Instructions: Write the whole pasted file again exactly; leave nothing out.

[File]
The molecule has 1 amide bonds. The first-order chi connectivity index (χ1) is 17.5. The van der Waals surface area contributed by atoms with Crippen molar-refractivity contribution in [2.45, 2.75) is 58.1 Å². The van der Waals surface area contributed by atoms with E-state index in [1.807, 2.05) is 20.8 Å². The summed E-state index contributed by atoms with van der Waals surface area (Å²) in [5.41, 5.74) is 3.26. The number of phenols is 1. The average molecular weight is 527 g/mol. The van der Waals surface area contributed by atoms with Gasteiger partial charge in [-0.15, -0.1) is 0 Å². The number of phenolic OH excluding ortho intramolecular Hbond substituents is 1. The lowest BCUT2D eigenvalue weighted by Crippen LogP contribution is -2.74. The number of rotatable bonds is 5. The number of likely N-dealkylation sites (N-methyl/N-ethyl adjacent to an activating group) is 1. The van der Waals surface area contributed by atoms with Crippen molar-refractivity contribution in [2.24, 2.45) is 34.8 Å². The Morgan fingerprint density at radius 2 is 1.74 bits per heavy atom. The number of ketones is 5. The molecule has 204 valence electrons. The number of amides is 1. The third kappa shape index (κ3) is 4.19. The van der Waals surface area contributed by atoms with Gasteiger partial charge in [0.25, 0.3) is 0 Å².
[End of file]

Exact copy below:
The molecule has 1 amide bonds. The first-order chi connectivity index (χ1) is 17.5. The van der Waals surface area contributed by atoms with Crippen molar-refractivity contribution in [2.45, 2.75) is 58.1 Å². The van der Waals surface area contributed by atoms with E-state index in [1.807, 2.05) is 20.8 Å². The summed E-state index contributed by atoms with van der Waals surface area (Å²) in [5.41, 5.74) is 3.26. The number of phenols is 1. The average molecular weight is 527 g/mol. The van der Waals surface area contributed by atoms with Gasteiger partial charge in [-0.15, -0.1) is 0 Å². The number of phenolic OH excluding ortho intramolecular Hbond substituents is 1. The lowest BCUT2D eigenvalue weighted by Crippen LogP contribution is -2.74. The number of rotatable bonds is 5. The number of likely N-dealkylation sites (N-methyl/N-ethyl adjacent to an activating group) is 1. The van der Waals surface area contributed by atoms with Crippen molar-refractivity contribution in [2.24, 2.45) is 34.8 Å². The Morgan fingerprint density at radius 2 is 1.74 bits per heavy atom. The number of ketones is 5. The molecule has 204 valence electrons. The number of amides is 1. The third kappa shape index (κ3) is 4.19. The van der Waals surface area contributed by atoms with Gasteiger partial charge in [0.25, 0.3) is 0 Å².